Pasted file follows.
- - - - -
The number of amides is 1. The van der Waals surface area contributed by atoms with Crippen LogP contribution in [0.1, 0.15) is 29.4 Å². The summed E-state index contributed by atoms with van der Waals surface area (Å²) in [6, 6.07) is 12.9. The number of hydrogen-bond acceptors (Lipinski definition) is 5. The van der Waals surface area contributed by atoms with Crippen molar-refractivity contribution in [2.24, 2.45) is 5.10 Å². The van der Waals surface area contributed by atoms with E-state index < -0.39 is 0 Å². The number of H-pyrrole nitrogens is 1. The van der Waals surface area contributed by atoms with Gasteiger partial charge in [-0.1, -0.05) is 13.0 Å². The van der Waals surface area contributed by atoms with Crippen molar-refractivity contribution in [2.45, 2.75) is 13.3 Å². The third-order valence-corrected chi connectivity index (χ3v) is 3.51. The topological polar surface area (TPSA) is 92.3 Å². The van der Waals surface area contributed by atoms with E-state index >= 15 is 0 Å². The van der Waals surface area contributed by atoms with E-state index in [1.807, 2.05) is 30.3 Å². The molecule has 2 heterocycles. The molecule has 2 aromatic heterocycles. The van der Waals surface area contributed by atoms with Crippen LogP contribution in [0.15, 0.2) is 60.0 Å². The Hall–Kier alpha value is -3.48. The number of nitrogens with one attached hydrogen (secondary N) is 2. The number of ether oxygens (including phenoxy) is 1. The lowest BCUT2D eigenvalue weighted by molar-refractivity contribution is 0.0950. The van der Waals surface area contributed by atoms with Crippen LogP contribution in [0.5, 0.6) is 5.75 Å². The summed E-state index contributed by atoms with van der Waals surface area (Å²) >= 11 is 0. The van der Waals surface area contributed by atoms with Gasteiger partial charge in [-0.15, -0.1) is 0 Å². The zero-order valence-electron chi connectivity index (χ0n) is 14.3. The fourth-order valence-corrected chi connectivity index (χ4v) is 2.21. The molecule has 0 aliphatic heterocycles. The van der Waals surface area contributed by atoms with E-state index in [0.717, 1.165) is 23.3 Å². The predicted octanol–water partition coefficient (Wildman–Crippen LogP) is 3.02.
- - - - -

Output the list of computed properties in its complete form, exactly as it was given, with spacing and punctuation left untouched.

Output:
The number of amides is 1. The van der Waals surface area contributed by atoms with Crippen LogP contribution in [0.1, 0.15) is 29.4 Å². The summed E-state index contributed by atoms with van der Waals surface area (Å²) in [6, 6.07) is 12.9. The number of hydrogen-bond acceptors (Lipinski definition) is 5. The van der Waals surface area contributed by atoms with Crippen molar-refractivity contribution in [2.24, 2.45) is 5.10 Å². The van der Waals surface area contributed by atoms with E-state index < -0.39 is 0 Å². The number of H-pyrrole nitrogens is 1. The van der Waals surface area contributed by atoms with Gasteiger partial charge in [-0.1, -0.05) is 13.0 Å². The van der Waals surface area contributed by atoms with Crippen molar-refractivity contribution in [2.45, 2.75) is 13.3 Å². The third-order valence-corrected chi connectivity index (χ3v) is 3.51. The topological polar surface area (TPSA) is 92.3 Å². The van der Waals surface area contributed by atoms with E-state index >= 15 is 0 Å². The van der Waals surface area contributed by atoms with E-state index in [1.807, 2.05) is 30.3 Å². The molecule has 2 heterocycles. The molecule has 2 aromatic heterocycles. The van der Waals surface area contributed by atoms with Crippen LogP contribution in [0.15, 0.2) is 60.0 Å². The Hall–Kier alpha value is -3.48. The number of nitrogens with one attached hydrogen (secondary N) is 2. The number of ether oxygens (including phenoxy) is 1. The lowest BCUT2D eigenvalue weighted by molar-refractivity contribution is 0.0950. The van der Waals surface area contributed by atoms with Crippen LogP contribution in [0.5, 0.6) is 5.75 Å². The summed E-state index contributed by atoms with van der Waals surface area (Å²) >= 11 is 0. The van der Waals surface area contributed by atoms with Gasteiger partial charge in [-0.15, -0.1) is 0 Å². The zero-order valence-electron chi connectivity index (χ0n) is 14.3. The fourth-order valence-corrected chi connectivity index (χ4v) is 2.21. The molecule has 0 aliphatic heterocycles. The van der Waals surface area contributed by atoms with E-state index in [0.717, 1.165) is 23.3 Å². The predicted octanol–water partition coefficient (Wildman–Crippen LogP) is 3.02.